1 Answer | Add Yours
Adrienne Rich's poem, "Amnesia" uses references to the 1941 movie, Citizen Kane to provide focus for her poem.
Citizen Kane is about a once-powerful and rich man who dies, clutching a snow-globe with a likeness of his home, whispering the word "Rosebud." After his death—and told in flashbacks—a newsreel reporter searches to find the meaning of "Rosebud," and for the real man behind the public façade. We learn that at a young age, Kane's poverty-ridden parents suddenly come into enormous wealth, and his mother ships him off to be raised by Thatcher, her banker. This seems to have been a devastating event in Kane's young life: losing his innocence in being separated from family, and later, losing his idealism. (At one time he wanted to use his power and wealth to help those who had no public voice.)
Ultimately locked in the grip of wealth and power, Kane loses his dreams, his second wife (his true love), his reputation, and all he owns. His death, which begins the film, brings "Rosebud" to the forefront of the viewer's mind. Not until the end of the movie does the audience learn that it is the name that was painted on his sled—the sled he was on when Thatcher came to take him away. This is central to Kane's inner-self: his loss of connection to his family— those he loved.
Note now the beginning of the poem: "I almost trust myself to know…" She does not quite trust herself yet. She mentions the movie scene with the snow-globe. She notes the "mother handing over her son." "The earliest American dream" may refer to that mother wanting for her son what she never had. It is, however, the mother's dream, not the son's. Rich refers to the old "black-and-white" movie that shows "incandescent" snowflakes—bright, glowing, larger than life—reaching into the "cold blur" of the past. Two things to note: the "black-and-white" may allude to the idea of youth—these two colors being associated with the absolutes...when one is young, and before "greys" make life so difficult. Second, the past is "cold," not warm and welcoming.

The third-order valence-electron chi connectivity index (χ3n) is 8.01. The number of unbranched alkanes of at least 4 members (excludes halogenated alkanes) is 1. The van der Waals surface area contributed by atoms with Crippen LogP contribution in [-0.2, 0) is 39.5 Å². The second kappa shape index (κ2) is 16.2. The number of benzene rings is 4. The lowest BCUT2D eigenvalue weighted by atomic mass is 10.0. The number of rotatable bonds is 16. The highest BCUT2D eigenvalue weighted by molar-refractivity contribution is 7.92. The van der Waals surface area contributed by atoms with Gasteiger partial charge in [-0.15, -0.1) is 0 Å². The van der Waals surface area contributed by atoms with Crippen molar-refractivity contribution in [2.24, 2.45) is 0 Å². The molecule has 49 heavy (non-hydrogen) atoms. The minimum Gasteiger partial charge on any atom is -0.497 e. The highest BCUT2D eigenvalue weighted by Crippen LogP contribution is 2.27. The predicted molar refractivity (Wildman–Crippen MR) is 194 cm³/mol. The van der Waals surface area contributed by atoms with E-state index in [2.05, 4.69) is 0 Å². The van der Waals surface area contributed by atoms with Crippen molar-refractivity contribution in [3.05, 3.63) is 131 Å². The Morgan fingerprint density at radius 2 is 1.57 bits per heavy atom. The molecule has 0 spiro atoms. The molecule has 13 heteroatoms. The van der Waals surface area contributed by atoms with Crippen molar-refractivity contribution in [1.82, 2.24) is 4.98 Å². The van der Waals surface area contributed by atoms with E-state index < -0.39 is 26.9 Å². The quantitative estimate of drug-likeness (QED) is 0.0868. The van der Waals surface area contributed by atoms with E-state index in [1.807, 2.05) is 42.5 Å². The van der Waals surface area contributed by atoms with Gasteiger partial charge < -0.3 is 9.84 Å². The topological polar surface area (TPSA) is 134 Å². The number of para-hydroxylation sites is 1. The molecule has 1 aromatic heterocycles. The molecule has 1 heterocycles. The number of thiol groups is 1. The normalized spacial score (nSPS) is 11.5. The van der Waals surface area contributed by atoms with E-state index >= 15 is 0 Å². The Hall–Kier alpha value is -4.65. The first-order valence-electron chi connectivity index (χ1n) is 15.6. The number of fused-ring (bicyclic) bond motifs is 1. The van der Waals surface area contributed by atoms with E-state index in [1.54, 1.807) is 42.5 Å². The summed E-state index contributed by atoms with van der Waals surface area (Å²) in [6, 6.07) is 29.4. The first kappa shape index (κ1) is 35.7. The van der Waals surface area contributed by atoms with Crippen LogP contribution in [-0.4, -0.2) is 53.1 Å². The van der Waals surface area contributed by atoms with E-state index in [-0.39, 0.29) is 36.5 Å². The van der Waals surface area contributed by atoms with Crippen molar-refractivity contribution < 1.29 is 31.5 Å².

"But first" indicates Rich's shift in focus. The "picture of the past" could refer to movie or a snapshot, not in color (an old picture). The picture—simple as it is—Rich compares to the "pitiless…deed" of "the putting-away of a childish thing," alluding to the Bible verse, I Corinthians 13:11: that speaks of becoming a man. Rich must carry pain about this "putting-away" because she associates it with leaving:
Becoming a man means leaving
someone, or something—
The leaving at the poem's end echoes Kane's mother sending him away in the movie. The snow mentioned in the poem at this point is blocking out what is left behind—it would seem that Rich changes the perspective from Kane looking into the globe remembering the loss of his home and family (and perhaps himself), trying to see his past through the snow…to the speaker, the one who is left behind—looking out of the globe, through the same snow, as she watches the "becoming-a-man" leave her. The snow of the globe blots out the sight of the one who looks back on leaving, as well as it diminishes the sight of the one who is left behind when the other leaves.
The "picture of the past" does not indicate when this happened, but it would seem that Rich has not forgotten: her amnesia is not quite complete. And if "we're getting to the scene," the speaker may be remembering the first parting, and looking now to another similar parting, where she is once again left behind.
We’ve answered 319,842 questions. We can answer yours, too.Ask a question